People with HIV who develop frailty have a higher risk of multiple health problems as well as an elevated risk of death, Healio reports.
HIV-positive individuals tend to develop frailty at a younger age than the general population, for whom passing age 65 is associated with a greater risk for the condition.
Publishing their findings in Clinical Infectious Diseases, researchers studied a cohort of 216 people with HIV, including 821 men and 195 women, who had a median age of 51 years old. Forty-six percent of the participants were in their 40s when they entered the study, at which point 91 percent were on antiretrovirals (ARVs) and virally suppressed.
The study authors evaluated frailty in the cohort using Fried’s frailty assessment, which considers five factors: weak grip, slow gait speed on a four-meter walk, self-reported weight loss, exhaustion and limitations in the ability to engage in vigorous physical activity. Meeting three or more of these criteria indicated frailty.
At their first assessment, 38 percent of the participants were considered pre-frail and 6 percent were frail.
Nineteen percent of the participants saw their frailty score increase in one or more component during the first 48 weeks of follow-up.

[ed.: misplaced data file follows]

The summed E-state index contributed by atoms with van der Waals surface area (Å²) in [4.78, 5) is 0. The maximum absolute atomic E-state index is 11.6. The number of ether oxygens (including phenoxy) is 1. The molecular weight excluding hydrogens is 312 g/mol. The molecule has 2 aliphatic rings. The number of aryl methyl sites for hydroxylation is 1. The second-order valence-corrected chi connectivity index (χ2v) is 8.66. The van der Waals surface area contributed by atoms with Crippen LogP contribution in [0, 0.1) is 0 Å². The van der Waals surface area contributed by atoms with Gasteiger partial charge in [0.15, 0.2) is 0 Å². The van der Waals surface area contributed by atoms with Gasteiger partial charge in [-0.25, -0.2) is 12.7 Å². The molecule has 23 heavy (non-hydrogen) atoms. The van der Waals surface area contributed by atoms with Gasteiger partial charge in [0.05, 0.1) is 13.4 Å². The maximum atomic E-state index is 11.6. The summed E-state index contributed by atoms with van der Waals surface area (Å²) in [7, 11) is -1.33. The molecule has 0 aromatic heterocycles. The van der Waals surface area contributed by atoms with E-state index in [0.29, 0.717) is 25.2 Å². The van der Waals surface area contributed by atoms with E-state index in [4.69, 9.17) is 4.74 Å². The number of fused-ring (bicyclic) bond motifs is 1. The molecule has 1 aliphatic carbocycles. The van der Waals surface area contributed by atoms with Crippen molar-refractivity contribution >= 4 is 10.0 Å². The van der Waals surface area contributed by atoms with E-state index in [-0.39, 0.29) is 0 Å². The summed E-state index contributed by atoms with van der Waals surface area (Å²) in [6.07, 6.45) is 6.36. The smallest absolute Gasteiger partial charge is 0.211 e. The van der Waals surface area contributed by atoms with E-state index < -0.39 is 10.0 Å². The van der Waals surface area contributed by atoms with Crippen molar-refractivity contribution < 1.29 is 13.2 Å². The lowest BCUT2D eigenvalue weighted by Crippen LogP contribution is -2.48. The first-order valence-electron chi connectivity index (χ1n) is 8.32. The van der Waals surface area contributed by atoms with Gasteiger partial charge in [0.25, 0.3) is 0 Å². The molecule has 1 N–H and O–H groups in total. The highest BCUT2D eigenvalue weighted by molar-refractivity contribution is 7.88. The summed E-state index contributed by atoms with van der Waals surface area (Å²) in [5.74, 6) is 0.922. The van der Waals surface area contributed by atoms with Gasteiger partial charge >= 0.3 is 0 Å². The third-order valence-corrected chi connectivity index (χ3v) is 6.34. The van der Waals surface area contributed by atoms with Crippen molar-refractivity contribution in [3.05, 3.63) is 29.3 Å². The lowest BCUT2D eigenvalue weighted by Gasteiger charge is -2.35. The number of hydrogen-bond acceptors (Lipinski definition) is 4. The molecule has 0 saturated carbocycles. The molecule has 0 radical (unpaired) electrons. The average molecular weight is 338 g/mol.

The participants were followed for a median 4.0 years. Twenty-seven participants (12.5 percent) died a median 22.8 months into the study, for a death rate of 0.7 deaths per 100 cumulative years of follow-up.
Overall, participants experienced 84 diabetes health events, 61 bone-disease health events and 43 cardiovascular disease (CVD) health events, for respective rates per 100 cumulative years of follow-up of 2.58, 1.65 and 1.23 events.
After adjusting the data for various factors, the researchers found that having frailty at the study’s outset was associated with a 3.83-fold increased risk of a CVD diagnosis and a 2.29-fold increased risk of diabetes during follow-up. Frailty was also associated with a trend toward bone-related health events, but it was not quite statistically significant, meaning it could have occurred by chance.
An increase in frailty during the first 48 weeks of the study was associated with a 3.78-fold increased risk of death.
“Incorporation of frailty assessments into the routine care of [people with HIV] may assist in improvement of functional status and risk stratification for age-related chronic diseases,” the study authors concluded.
To read the Healio article, click here.
To read the study abstract, click here.